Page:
In the gloom of whiteness,
In the great silence of snow,
A child was sighing
And bitterly saying: 'Oh,
They have killed a white bird up there on her nest,
The down is fluttering from her breast.'
And still it fell through that dusky brightness
On the child crying for the bird of the snow.
Rain, midnight rain, nothing but the wild rain
On this bleak hut, and solitude, and me
Remembering again that I shall die
And neither hear the rain nor give it thanks
For washing me cleaner than I have been
Since I was born into this solitude.
Between the far
Owl's chuckling first soft cry
And the first star.
A long stretched hour it was;
Remained; the early seeds
All safely sown.
And now, hark at the rain,
Windless and light,
Half a kiss, half a tear,
Are strewn with white goose feathers this June,
Like marks left behind by some one gone to the forest
To show his track. But he has never come back.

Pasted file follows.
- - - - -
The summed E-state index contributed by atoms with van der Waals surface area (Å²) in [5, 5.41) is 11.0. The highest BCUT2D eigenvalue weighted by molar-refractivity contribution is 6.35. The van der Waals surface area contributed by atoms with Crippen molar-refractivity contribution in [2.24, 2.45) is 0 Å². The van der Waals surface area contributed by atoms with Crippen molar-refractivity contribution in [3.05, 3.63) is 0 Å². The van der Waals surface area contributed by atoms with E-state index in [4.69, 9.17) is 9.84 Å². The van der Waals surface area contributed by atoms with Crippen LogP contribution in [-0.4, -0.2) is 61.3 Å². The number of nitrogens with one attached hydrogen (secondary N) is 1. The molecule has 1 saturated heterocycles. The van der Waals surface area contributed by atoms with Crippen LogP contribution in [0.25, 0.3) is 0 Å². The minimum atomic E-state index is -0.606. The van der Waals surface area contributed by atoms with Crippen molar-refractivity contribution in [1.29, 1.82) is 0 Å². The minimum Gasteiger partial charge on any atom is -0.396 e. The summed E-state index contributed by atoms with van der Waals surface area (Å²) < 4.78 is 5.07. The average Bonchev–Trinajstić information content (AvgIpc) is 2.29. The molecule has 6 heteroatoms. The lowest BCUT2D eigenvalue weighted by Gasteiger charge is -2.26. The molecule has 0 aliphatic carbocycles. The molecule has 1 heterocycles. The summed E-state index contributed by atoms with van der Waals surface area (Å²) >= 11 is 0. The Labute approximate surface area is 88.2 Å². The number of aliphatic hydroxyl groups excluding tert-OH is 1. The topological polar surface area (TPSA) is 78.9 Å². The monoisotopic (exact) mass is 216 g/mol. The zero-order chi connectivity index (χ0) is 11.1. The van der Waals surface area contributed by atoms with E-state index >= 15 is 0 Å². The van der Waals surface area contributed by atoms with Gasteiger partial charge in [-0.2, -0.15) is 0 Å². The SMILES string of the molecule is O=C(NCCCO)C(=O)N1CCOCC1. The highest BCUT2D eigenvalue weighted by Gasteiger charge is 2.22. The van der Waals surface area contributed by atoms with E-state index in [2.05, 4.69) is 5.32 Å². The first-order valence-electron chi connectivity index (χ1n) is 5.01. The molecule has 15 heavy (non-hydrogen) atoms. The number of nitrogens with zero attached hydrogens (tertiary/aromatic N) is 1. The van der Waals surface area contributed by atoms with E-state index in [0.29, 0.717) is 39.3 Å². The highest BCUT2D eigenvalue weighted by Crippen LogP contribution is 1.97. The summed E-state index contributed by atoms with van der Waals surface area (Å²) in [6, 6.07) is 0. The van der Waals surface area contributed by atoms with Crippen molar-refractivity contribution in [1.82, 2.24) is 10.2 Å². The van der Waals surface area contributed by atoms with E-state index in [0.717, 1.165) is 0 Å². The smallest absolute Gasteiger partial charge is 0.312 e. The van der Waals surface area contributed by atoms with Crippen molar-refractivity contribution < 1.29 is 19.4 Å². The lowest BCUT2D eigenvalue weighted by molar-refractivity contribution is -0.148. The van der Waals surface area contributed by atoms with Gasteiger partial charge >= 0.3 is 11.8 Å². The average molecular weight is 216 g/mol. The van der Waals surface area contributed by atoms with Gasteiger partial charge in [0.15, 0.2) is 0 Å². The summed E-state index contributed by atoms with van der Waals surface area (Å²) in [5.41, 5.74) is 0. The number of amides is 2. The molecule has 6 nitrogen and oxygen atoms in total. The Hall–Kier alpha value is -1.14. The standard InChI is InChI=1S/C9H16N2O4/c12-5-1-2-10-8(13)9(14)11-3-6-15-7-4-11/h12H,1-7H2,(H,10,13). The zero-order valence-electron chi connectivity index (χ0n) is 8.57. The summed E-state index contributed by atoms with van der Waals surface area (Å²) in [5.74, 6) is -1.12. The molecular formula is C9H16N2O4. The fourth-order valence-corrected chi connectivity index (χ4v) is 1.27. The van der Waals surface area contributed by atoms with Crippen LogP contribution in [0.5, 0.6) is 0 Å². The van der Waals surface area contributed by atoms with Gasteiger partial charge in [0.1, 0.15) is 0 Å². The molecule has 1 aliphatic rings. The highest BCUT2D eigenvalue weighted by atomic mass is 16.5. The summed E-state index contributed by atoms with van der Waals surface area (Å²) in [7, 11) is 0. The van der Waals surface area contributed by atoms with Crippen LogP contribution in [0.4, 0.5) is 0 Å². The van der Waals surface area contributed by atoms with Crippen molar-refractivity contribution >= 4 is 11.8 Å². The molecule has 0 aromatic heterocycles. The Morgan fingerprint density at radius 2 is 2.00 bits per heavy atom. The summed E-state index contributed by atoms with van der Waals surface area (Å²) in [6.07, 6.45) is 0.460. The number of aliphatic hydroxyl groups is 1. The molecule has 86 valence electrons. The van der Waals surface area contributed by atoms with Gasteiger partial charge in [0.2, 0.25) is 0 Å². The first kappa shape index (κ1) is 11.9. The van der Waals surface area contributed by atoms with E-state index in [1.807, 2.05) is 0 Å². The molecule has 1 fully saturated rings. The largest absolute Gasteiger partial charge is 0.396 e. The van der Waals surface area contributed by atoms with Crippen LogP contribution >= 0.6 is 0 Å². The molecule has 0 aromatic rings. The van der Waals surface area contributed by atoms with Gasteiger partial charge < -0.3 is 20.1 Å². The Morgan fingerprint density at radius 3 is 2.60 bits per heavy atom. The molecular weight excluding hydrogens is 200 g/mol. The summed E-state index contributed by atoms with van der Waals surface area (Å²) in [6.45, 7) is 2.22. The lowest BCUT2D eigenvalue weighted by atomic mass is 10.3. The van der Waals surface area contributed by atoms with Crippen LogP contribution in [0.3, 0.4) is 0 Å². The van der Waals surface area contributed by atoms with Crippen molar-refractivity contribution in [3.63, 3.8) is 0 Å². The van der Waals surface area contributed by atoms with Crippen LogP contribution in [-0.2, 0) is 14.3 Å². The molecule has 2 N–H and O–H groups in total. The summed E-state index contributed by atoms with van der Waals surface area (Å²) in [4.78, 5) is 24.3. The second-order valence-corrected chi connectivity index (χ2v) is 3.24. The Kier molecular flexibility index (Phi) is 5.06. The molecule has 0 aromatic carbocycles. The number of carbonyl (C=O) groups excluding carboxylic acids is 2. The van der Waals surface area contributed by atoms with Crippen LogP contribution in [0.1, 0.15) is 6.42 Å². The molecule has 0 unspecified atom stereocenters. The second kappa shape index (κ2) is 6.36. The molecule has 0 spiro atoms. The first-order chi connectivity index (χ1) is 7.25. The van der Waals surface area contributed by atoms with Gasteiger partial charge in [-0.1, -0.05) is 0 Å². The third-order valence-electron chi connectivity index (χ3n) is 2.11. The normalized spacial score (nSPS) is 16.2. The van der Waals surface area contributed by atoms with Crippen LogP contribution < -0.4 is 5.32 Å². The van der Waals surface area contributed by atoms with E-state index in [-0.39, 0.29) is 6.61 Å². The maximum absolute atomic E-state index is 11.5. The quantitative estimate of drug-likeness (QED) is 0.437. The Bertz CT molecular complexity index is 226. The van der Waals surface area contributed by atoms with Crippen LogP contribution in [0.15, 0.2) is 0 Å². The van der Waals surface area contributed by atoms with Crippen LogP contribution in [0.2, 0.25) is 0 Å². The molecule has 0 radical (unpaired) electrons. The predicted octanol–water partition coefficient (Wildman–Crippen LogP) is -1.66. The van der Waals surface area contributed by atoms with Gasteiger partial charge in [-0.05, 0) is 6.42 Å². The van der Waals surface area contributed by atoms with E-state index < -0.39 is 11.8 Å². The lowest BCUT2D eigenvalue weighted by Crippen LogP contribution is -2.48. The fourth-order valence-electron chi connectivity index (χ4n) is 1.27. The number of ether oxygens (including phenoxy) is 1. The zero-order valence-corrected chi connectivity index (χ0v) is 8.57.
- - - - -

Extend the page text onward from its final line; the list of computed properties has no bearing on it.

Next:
Down each green road a cottage looks at the forest.
Round one the nettle towers; two are bathed in flowers.
An old man along the green road to the forest
Strays from one, from another a child alone.
In the thicket bordering the forest,
All day long a thrush twiddles his song.
It is old, but the trees are young in the forest,
All but one like a castle keep, in the middle deep.
That oak saw the ages pass in the forest:
They were a host, but their memories are lost,
For the tree is dead: all things forget the forest
Excepting perhaps me, when now I see
The old man, the child, the goose feathers at the edge of the forest,
And hear all day long the thrush repeat his song.
A good selection of Edward Thomas's work can be found at this artistically designed site created by Mike Cope, obviously as a labor of love. (I thank him for the photo collage at the head of this entry, which I am afraid I shamelessly pinched from him.)
It seems I have no tears left. They should have fallen --
Their ghosts, if ghosts have tears, did fall -- that day ...
And silence, told me truths I had not dreamed,
And have forgotten since their beauty passed.
Edward Thomas volunteered for service in the Great War. While on duty, on April 9, 1917, he was killed in a shell bombardment. His collected poems were published posthumously in 1920.
The unfathomable deep
Forest, where all must lose
Their way, however straight
Or winding, soon or late;
They cannot choose.